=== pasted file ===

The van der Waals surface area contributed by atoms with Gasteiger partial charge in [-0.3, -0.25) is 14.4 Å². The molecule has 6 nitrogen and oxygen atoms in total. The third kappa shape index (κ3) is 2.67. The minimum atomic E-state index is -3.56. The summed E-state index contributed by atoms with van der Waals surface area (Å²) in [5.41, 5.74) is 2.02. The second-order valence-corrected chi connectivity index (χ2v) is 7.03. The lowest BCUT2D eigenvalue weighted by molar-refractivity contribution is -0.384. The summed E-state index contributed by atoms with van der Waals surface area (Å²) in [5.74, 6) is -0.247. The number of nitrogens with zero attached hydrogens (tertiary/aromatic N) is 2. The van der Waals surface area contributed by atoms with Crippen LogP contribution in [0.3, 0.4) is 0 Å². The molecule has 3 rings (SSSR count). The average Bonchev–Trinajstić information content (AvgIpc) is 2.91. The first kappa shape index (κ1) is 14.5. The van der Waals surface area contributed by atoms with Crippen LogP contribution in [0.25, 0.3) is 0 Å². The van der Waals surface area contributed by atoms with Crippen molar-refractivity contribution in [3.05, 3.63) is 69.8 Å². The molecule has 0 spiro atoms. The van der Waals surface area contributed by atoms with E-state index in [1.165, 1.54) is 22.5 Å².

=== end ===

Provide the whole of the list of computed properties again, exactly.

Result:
The van der Waals surface area contributed by atoms with Gasteiger partial charge in [-0.3, -0.25) is 14.4 Å². The molecule has 6 nitrogen and oxygen atoms in total. The third kappa shape index (κ3) is 2.67. The minimum atomic E-state index is -3.56. The summed E-state index contributed by atoms with van der Waals surface area (Å²) in [5.41, 5.74) is 2.02. The second-order valence-corrected chi connectivity index (χ2v) is 7.03. The lowest BCUT2D eigenvalue weighted by molar-refractivity contribution is -0.384. The summed E-state index contributed by atoms with van der Waals surface area (Å²) in [5.74, 6) is -0.247. The number of nitrogens with zero attached hydrogens (tertiary/aromatic N) is 2. The van der Waals surface area contributed by atoms with Crippen LogP contribution in [0.3, 0.4) is 0 Å². The molecule has 3 rings (SSSR count). The average Bonchev–Trinajstić information content (AvgIpc) is 2.91. The first kappa shape index (κ1) is 14.5. The van der Waals surface area contributed by atoms with Crippen LogP contribution in [0.25, 0.3) is 0 Å². The van der Waals surface area contributed by atoms with Crippen molar-refractivity contribution in [3.05, 3.63) is 69.8 Å². The molecule has 0 spiro atoms. The van der Waals surface area contributed by atoms with E-state index in [1.165, 1.54) is 22.5 Å².